For ICG encapsulation, the TMSG or PMSG nanoparticles (1.5 mg) and ICG (150 μg) were mixed according to the mass ratio 10:1 using aqueous-based preparation method. The mixed solutions were stirred vigorously at room temperature for 3 hours in dark and then collected by repeated centrifugation and washing with water. The absorption and fluorescence spectra of I-TMSG and freely dissolved ICG (5 μg/mL) were obtained using a UV–vis spectrometer (UV-2600; Shimadzu, Japan) or fluorescence spectrometer (FM4P-TCSPC; HORIBA Jobin Yvon, France).
In vitro fluorescence imaging
In order to real-time visualize the off–on process of the fluorescence signal, MDA-MB-231 cells were preseeded in a 24-well plate (2×105 cells/well) and then incubated with I-TMSG for various periods (2 hours, 4 hours, 6 hours, and 8 hours). After washed, the plate was imaged by IVIS Lumina II Imaging System and the fluorescence signals of ICG (745 nm excitation) were collected. The groups treated without cells and free ICG solutions were used as control groups.
RBITC labeled the nanoparticles
To study the cellular uptake level, rhodamine-labeled TMSG (R-TMSG) or PMSG (R-PMSG) were prepared. Briefly, RBITC dye was prepared in methanol solution and then mixed with amine-functionalized MSG, reacting overnight at room temperature. The following procedure was as same as the preparation of TMSG or PMSG.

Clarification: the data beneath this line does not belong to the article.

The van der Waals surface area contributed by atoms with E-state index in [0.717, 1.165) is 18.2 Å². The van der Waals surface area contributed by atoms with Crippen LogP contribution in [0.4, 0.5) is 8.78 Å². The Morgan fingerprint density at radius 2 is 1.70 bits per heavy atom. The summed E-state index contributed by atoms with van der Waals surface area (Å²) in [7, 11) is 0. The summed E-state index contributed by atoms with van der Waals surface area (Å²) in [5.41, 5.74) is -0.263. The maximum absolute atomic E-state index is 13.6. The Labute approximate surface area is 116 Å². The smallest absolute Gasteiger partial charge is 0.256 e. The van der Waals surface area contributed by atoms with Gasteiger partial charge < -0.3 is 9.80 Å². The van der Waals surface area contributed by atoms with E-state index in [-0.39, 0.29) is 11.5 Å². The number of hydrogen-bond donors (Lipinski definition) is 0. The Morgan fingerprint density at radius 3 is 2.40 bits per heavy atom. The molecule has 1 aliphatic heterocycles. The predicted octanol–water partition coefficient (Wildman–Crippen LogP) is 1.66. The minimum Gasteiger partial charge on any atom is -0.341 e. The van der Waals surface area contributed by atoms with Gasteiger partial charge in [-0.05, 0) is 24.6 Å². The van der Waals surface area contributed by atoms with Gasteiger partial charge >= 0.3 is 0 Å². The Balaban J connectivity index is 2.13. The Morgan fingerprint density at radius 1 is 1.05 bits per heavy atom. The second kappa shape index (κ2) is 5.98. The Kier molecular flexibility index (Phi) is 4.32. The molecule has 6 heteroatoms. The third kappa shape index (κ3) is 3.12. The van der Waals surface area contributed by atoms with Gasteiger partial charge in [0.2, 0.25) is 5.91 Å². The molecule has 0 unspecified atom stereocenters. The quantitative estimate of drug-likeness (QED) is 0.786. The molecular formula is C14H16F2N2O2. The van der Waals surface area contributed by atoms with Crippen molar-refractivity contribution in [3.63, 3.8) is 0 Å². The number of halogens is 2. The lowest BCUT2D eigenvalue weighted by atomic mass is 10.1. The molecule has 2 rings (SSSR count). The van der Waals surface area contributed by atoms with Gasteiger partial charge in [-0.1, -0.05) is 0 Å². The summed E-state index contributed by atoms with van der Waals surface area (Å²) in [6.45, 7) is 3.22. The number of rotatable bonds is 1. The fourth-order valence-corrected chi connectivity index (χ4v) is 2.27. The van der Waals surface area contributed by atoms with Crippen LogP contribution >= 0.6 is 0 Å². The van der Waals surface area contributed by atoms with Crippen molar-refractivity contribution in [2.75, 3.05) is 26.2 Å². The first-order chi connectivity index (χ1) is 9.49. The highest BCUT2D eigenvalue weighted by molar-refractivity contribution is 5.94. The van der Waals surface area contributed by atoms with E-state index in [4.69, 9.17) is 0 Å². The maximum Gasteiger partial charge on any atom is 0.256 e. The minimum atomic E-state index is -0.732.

Cellular uptake analysis of TMSG nanoparticles
To directly observe the cellular uptake level, MDA-MB-231 cells were preseeded in six well plates and then incubated with R-TMSG or R-PMSG for 1 hour or 2 hours, respectively. After washing, the cells were stained with Hoechst 33342 and fixed by 4% polyoxymethylene and then imaged by a confocal laser scanning microscope (CLSM; Carl Zeiss Meditec AG, Jena, Germany). Alternatively, MDA-MB-231 cells were preseeded in six-well plates and then incubated with R-TMSG or R-PMSG for 30 minutes, 60 minutes, or 120 minutes, respectively. After washing, the cells were detached with 0.05% trypsin and harvested, followed by flow cytometric analysis (BD Biosciences FCASCalibur flow cytometer; BD Biosciences, San Jose, CA, USA). The autofluorescence of the cells was used as a control.
To further study the mechanism of cellular uptake of TMSG in MDA-MB-231 cells, cellular association of the nanoparticles was determined in the presence of various endocytosis inhibitors, including chlorpromazine (10 μg/mL), colchicines (4 μg/mL), methyl-β-cyclodextrin (5 mM), genistein (200 μM), wortmannin (50 nM), and free tLyp-1 (150 μg/mL), respectively. The cells were pretreated with these inhibitors for 30 minutes (2 hours to free tLyp-1 peptide), followed by an immediate incubation with R-TMSG for another 1 hour. The quantitative analysis was performed by flow cytometric analysis as described above.
Cell viability assay
For cell toxicity assay, MDA-MB-231 cells were seeded into 96-well cell culture plates until adherent and then incubated with various concentrations of ICG-loaded or -unloaded TMSG (or PMSG) for 48 hours. The standard CCK-8 assay was performed to determine the cell viabilities relative to control untreated cells.
Temperature measurement during NIR irradiation
A volume of 1 mL of TMSG dispersed in water with different concentrations was added to EP tubes and irradiated with a 785-nm laser. Thermographic maps and temperatures were recorded with an infrared thermal imaging camera (VarioCAM Research 270; JENOPTIK, Germany).
In vitro PTT study